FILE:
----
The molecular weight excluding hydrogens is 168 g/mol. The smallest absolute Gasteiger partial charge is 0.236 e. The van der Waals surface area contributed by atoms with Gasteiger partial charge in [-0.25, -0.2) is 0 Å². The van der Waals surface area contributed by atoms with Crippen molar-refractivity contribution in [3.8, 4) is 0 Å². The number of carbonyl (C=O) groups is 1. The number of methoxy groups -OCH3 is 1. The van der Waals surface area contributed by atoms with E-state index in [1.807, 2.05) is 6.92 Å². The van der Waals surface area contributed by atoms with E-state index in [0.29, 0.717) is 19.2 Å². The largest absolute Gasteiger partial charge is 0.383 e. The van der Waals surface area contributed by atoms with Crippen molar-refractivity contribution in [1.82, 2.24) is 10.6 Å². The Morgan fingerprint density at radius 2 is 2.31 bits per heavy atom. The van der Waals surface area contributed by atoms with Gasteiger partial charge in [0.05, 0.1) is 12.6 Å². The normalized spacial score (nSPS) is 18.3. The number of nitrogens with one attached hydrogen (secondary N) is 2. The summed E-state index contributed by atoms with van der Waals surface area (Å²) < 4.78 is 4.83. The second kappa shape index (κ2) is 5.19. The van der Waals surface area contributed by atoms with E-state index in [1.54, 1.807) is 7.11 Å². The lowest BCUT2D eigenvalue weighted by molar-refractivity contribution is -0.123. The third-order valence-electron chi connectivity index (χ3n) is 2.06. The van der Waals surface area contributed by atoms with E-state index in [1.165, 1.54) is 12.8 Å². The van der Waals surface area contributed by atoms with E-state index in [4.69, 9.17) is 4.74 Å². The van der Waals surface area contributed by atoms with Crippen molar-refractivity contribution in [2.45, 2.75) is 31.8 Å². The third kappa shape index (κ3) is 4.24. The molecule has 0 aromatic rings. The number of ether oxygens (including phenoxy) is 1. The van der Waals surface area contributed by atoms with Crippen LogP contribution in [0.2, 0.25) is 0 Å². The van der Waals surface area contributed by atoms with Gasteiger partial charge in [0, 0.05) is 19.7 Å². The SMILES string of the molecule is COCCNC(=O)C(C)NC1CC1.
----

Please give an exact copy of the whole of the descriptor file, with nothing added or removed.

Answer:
The molecular weight excluding hydrogens is 168 g/mol. The smallest absolute Gasteiger partial charge is 0.236 e. The van der Waals surface area contributed by atoms with Gasteiger partial charge in [-0.25, -0.2) is 0 Å². The van der Waals surface area contributed by atoms with Crippen molar-refractivity contribution in [3.8, 4) is 0 Å². The number of carbonyl (C=O) groups is 1. The number of methoxy groups -OCH3 is 1. The van der Waals surface area contributed by atoms with E-state index in [1.807, 2.05) is 6.92 Å². The van der Waals surface area contributed by atoms with E-state index in [0.29, 0.717) is 19.2 Å². The largest absolute Gasteiger partial charge is 0.383 e. The van der Waals surface area contributed by atoms with Crippen molar-refractivity contribution in [1.82, 2.24) is 10.6 Å². The Morgan fingerprint density at radius 2 is 2.31 bits per heavy atom. The van der Waals surface area contributed by atoms with Gasteiger partial charge in [0.05, 0.1) is 12.6 Å². The normalized spacial score (nSPS) is 18.3. The number of nitrogens with one attached hydrogen (secondary N) is 2. The summed E-state index contributed by atoms with van der Waals surface area (Å²) < 4.78 is 4.83. The second kappa shape index (κ2) is 5.19. The van der Waals surface area contributed by atoms with E-state index in [1.54, 1.807) is 7.11 Å². The lowest BCUT2D eigenvalue weighted by molar-refractivity contribution is -0.123. The third-order valence-electron chi connectivity index (χ3n) is 2.06. The van der Waals surface area contributed by atoms with E-state index in [1.165, 1.54) is 12.8 Å². The van der Waals surface area contributed by atoms with E-state index in [4.69, 9.17) is 4.74 Å². The van der Waals surface area contributed by atoms with Crippen molar-refractivity contribution in [2.45, 2.75) is 31.8 Å². The third kappa shape index (κ3) is 4.24. The molecule has 0 aromatic rings. The number of ether oxygens (including phenoxy) is 1. The van der Waals surface area contributed by atoms with Crippen LogP contribution in [0.2, 0.25) is 0 Å². The van der Waals surface area contributed by atoms with Gasteiger partial charge in [0, 0.05) is 19.7 Å². The SMILES string of the molecule is COCCNC(=O)C(C)NC1CC1.